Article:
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6 March 2003 Minutes

Board of Scrutiny

Minutes of the Extra Meeting Held at Noon on

Thursday 6 March 2003 at Selwyn College


1)           The Governance Discussion. This was a special meeting called to prepare for the Discussion on Governance that had been called for by the Board.


It was agreed that the Chairman would seek to speak first on behalf of the Board. He would then speak on his own behalf.


In his opening statement it was agreed that the Chairman would indicate why the Discussion has been called, and note that the Board was not proposing how the University should be reformed, but suggesting mechanisms by which any reform might be taken forward. A repeat of the recent procedures was thought not to be in the best interests of the University.


There was a discussion of Malcolm Grant’s lecture on the GM commission (that he chair). It was noted that over GM there was a lack of trust between the public and HMG. It was thought that some in the University might learn from the transparent procedures and consultation processes being followed by the commission


It was agreed that we would refer in favourable terms to the seminar roadshows and some of the other aspects of consultation over governance. However there was a feeling on the Board that the central bodies had simply noted that there was a range of opinion expressed in the consultations, and then proceeded to do what they would have done anyway.


It was noted that the attempt to steamroller the reforms through had lead to a series of ballots that were unduly complicated. It was thought that the options could have been presented in a far clearer manner. Moreover, the drafting of the Graces had been inadequate (possibly as a result of the undue haste), with the result that there was a need for a number of them to be resubmitted.


There was a view that the governance proposals had not really addressed many of the key problems facing the University, e.g. such as the need for a clear hierarchy of accountability as identified by Shattock and Finkelstein. It was recalled that at one of the CAPSA road-shows Malcolm Grant had admitted that the governance reforms would not in themselves have prevented another CAPSA.


It was agreed that the Board should emphasise that it believes in accountability (cf. some of Anne Campbell’s remarks), but that it thought that the proposals for an executive Vice-Chancellor did not address this issue adequately; one person cannot run the whole university.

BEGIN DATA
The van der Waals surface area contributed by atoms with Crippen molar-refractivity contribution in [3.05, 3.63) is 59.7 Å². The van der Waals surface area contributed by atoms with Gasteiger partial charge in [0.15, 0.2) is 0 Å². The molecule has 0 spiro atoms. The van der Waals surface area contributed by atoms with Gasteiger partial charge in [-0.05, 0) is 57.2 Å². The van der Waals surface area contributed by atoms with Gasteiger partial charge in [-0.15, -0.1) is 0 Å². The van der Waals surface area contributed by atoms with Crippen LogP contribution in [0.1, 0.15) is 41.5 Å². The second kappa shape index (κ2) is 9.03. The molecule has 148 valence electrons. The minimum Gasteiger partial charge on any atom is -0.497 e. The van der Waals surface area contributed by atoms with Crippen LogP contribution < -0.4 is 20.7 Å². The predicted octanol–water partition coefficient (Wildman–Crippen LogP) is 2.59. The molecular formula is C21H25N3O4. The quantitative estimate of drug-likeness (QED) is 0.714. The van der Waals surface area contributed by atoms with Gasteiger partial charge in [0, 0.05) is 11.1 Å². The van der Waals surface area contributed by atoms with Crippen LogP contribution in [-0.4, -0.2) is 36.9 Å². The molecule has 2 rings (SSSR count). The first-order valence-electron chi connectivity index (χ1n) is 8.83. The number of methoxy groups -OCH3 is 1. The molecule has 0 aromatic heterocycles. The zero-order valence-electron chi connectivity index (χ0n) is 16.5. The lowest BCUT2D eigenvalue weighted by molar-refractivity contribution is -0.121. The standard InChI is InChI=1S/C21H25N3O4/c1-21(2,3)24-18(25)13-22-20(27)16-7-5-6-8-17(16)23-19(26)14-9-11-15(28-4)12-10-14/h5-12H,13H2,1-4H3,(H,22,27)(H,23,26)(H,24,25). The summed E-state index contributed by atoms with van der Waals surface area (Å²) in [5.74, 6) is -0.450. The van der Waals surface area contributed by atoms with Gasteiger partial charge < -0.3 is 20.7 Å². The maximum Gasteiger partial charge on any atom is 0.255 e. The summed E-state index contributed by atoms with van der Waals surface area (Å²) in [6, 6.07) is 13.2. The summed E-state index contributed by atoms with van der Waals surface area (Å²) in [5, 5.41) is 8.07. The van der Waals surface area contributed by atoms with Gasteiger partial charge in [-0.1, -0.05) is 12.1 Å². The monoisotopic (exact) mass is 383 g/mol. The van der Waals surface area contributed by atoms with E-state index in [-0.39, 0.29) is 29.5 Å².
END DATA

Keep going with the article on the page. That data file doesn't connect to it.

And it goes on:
There was a discussion of what the Board believed to be wrong, or not working, within the University. It was thought that the need to pass Graces does not significantly delay procedures. The real delay is in the plethora of subcommittees; there is an urgent need to clarify (and simplify) the committee structure. Further, as remarked by Debbie Lowther in the CAPSA Discussion, the papers for committees are not conducive to effective governance and/or administration. There is a need for the UAS to act as an effective Civil Service. The Officers should think about problems and then present options in a coherent manner so that academics can make a decision (as happens at the Library Syndicate). A view was expressed that were not enough good senior civil servants able to prepare position papers so that business could be processed more efficiently; this contributed to the lack of strategy.


It was also noted that the same people are on very many committees, that some senior officers seem to spend almost their whole time attending committees, and that many of the committees are too large.


It was agreed that we should indicate that the Statutes and Ordinances have their merits. For instance, there is a requirement that, to all intents and purposes, a business plan is prepared for a new building. Hence if Statutes and Ordinances had been followed the University might not be running such a large deficit. 


It was observed that the Governance Committee had been somewhat secretive, and that its membership had not initially been published. In this context there was a discussion of the type of person that the Board might like to see on any Syndicate that might be established. Those appointed would need to have both the necessary time available and the experience to do a serious job, Moreover they should command the confidence of the Regent House. It was thought that there was a need to re-establish trust between the central bodies and the Regent House in general, but especially over governance. There was a general view that the Chairman should be external. As to timing, the Board felt that no major initiatives should be undertaken before the new Vice-Chancellor was installed.


It was observed that the RAM and governance were intertwined. It had been suggested that a strategic process would come out the RAM; however, the view of the Board was that governance and strategic issues should have been settled before the RAM. Unfortunately, because of time constraints, that might not now be possible.


It was agreed that the positions of Secretary-General and Treasurer ought to be resolved before the new Vice-Chancellor arrives. It was thought that the next Treasurer (if there is to be one) needs to be a financial strategist.


The view was [again] expressed that the Press Office ought to be more like the BBC than Millbank (or wherever the Labour Party’s spin unit has now decamped to).


There was a brief discussion of the interventions of politicians (e.g. Gordon Brown and Margaret Hodge), explicit or otherwise, in the debate over governance.